Brian Benchoff of Hackaday writes about a surprise PCB he received at the Hackady Unconference in Chicago last weekend:
For the last few years, Hackaday has really been stepping up our game with marketing materials. Our t-shirts and swag are second to none, and last year we introduced the ‘Benchoff Buck’ [..]
Andrew Sowa created the Benchoff Nickel. It’s a visage of yours truly emblazoned on a PCB, rendered in FR4, silkscreen, gold, and OSHPark’s royal purple.
The Benchoff Nickel was created in KiCad using the Bitmap2Component functionality. Planning this required a little bit of work; there are only five colors you can get on an OSH Park PCB, from white to gold to beige to purple (soldermask on top of copper) to black (soldermask with no copper). Luckily, the best picture we have of me renders very well in five colors.
Dan Hienzsch a holiday project to build a little Snowbot with an adjustable speed larson scanner for an eye:
When I started thinking of this project, I wanted to make something that included a bit of the basics and something more advanced. It had to be battery powered, and most importantly, I wanted to make sure it went against the grain of everything needing a microcontroller. Thus Snowbot was born.
Photos from the Hackaday.io project:
RheingoldHeavy has shared the board on OSH Park:
Thanks to facelesstech for tweeting this design tip:
svg2mod by mtl is a small program to convert Inkscape SVG drawings to KiCad footprint module files:
There didn’t seem to be a good way to get vector graphics into Pcbnew, so I wrote a small utility that uses an existing SVG library to read files, and then writes them out as KiCad modules.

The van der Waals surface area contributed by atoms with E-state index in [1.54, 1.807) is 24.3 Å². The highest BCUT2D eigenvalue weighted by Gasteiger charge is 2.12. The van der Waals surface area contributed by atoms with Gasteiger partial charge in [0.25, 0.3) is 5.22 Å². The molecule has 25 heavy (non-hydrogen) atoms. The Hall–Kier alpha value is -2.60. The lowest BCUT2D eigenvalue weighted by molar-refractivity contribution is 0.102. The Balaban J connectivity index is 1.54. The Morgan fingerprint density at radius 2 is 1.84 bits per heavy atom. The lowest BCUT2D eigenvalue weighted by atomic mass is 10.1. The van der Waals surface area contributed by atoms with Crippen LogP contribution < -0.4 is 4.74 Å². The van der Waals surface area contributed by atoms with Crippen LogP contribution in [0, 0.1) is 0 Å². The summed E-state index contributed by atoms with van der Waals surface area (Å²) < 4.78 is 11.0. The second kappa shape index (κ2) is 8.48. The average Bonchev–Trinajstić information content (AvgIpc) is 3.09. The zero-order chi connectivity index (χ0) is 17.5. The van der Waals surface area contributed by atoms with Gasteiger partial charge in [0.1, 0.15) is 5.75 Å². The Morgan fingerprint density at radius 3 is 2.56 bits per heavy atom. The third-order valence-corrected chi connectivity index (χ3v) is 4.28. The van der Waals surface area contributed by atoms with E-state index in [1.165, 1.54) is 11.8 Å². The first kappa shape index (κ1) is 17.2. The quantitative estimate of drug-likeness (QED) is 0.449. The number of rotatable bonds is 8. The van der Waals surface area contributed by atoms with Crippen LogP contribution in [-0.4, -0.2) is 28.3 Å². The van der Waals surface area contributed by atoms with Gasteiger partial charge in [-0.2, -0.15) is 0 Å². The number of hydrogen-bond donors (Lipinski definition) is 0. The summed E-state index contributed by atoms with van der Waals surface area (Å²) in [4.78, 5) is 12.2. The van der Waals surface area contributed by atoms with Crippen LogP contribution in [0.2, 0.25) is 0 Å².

The project is hosted on GitHub:
It uses cjlano’s python SVG parser and drawing module to interpret drawings and approximate curves using straight line segments. Module files can be output in KiCad’s legacy or s-expression (i.e., pretty) formats. Horizontally mirrored modules are automatically generated for use on the back of a 2-layer PCB.
Star Simpson, creator of Circuit Classics, gave this excellent talk at Hackaday Supercon:
Over the last decade or so, the cost to produce a handful of custom PCBs has dropped through the floor. Now, you don’t have to use software tied to one fab house – all you have to do is drop an Eagle or KiCad file onto an order form and hit ‘submit’.
We love PCBs, so we were excited to see this beautiful circuitry from Lumen Electronic Jewelry:
Fashion Gets Geeky
Lumen is the creation of Robin and Marty Lawson in Madison, Wisconsin:
We’re life-long tinkerers, siblings, and fourth generation mechanical engineers.
They’ve designed soldering kits for all levels: beginner, intermediate, and advanced surface mount soldering. This heart is an example of an intermediate kit:
Lumen also makes beautiful fully-assembled LED jewelry:
Solar powered twinkling LED jewelry. No batteries, hours of blinky.
We particularly like this twinkling fiberglass cephalopod:
Each octopus has 16 amber LED lights throughout the arms connected to 12 tiny solar cells. So your necklace will charge and blink all on its own, no batteries required.
Robin tells me that they use Free PCB for layout:
Robin informed me that they laser their own stencils out of thin mylar sheets at their local Makerspace, Sector 67:
They then bake the board in a toaster oven:
Robin explains that afterwards they clean the boards in an orange -based degreaser then seal in a ResinLab epoxy
It is expensive but has a long working life, excellent hardness and optical clarity, as well as UV resistance to yellowing.
P.S. Here’s an insightful talk that Robin gave at TEDxMadison last year: